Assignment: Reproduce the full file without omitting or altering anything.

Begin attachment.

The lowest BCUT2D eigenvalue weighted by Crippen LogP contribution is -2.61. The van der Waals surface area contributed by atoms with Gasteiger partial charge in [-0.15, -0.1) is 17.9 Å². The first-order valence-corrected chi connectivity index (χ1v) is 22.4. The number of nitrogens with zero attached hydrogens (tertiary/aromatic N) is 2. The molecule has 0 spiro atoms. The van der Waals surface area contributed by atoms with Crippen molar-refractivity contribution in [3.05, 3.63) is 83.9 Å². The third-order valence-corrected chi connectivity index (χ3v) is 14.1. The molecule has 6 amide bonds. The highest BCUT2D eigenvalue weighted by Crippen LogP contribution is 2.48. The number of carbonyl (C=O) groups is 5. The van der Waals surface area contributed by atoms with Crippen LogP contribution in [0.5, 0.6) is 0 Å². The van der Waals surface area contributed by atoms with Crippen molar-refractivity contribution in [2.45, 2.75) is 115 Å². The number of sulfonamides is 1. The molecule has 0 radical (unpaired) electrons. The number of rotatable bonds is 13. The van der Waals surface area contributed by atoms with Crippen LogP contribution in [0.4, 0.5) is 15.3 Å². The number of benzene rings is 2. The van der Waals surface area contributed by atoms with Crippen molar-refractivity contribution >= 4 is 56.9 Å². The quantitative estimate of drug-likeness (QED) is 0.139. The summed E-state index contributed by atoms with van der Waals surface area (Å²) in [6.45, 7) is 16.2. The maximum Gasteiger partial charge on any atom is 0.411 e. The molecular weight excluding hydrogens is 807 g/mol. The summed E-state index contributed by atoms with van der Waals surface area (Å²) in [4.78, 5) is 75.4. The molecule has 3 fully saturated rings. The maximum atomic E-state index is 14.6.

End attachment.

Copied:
The lowest BCUT2D eigenvalue weighted by Crippen LogP contribution is -2.61. The van der Waals surface area contributed by atoms with Gasteiger partial charge in [-0.15, -0.1) is 17.9 Å². The first-order valence-corrected chi connectivity index (χ1v) is 22.4. The number of nitrogens with zero attached hydrogens (tertiary/aromatic N) is 2. The molecule has 0 spiro atoms. The van der Waals surface area contributed by atoms with Crippen molar-refractivity contribution in [3.05, 3.63) is 83.9 Å². The third-order valence-corrected chi connectivity index (χ3v) is 14.1. The molecule has 6 amide bonds. The highest BCUT2D eigenvalue weighted by Crippen LogP contribution is 2.48. The number of carbonyl (C=O) groups is 5. The van der Waals surface area contributed by atoms with Crippen LogP contribution in [0.5, 0.6) is 0 Å². The van der Waals surface area contributed by atoms with Crippen molar-refractivity contribution in [2.45, 2.75) is 115 Å². The number of sulfonamides is 1. The molecule has 0 radical (unpaired) electrons. The number of rotatable bonds is 13. The van der Waals surface area contributed by atoms with Crippen LogP contribution in [0.4, 0.5) is 15.3 Å². The number of benzene rings is 2. The van der Waals surface area contributed by atoms with Crippen molar-refractivity contribution >= 4 is 56.9 Å². The quantitative estimate of drug-likeness (QED) is 0.139. The summed E-state index contributed by atoms with van der Waals surface area (Å²) in [6.45, 7) is 16.2. The maximum Gasteiger partial charge on any atom is 0.411 e. The molecular weight excluding hydrogens is 807 g/mol. The summed E-state index contributed by atoms with van der Waals surface area (Å²) in [4.78, 5) is 75.4. The molecule has 3 fully saturated rings. The maximum atomic E-state index is 14.6.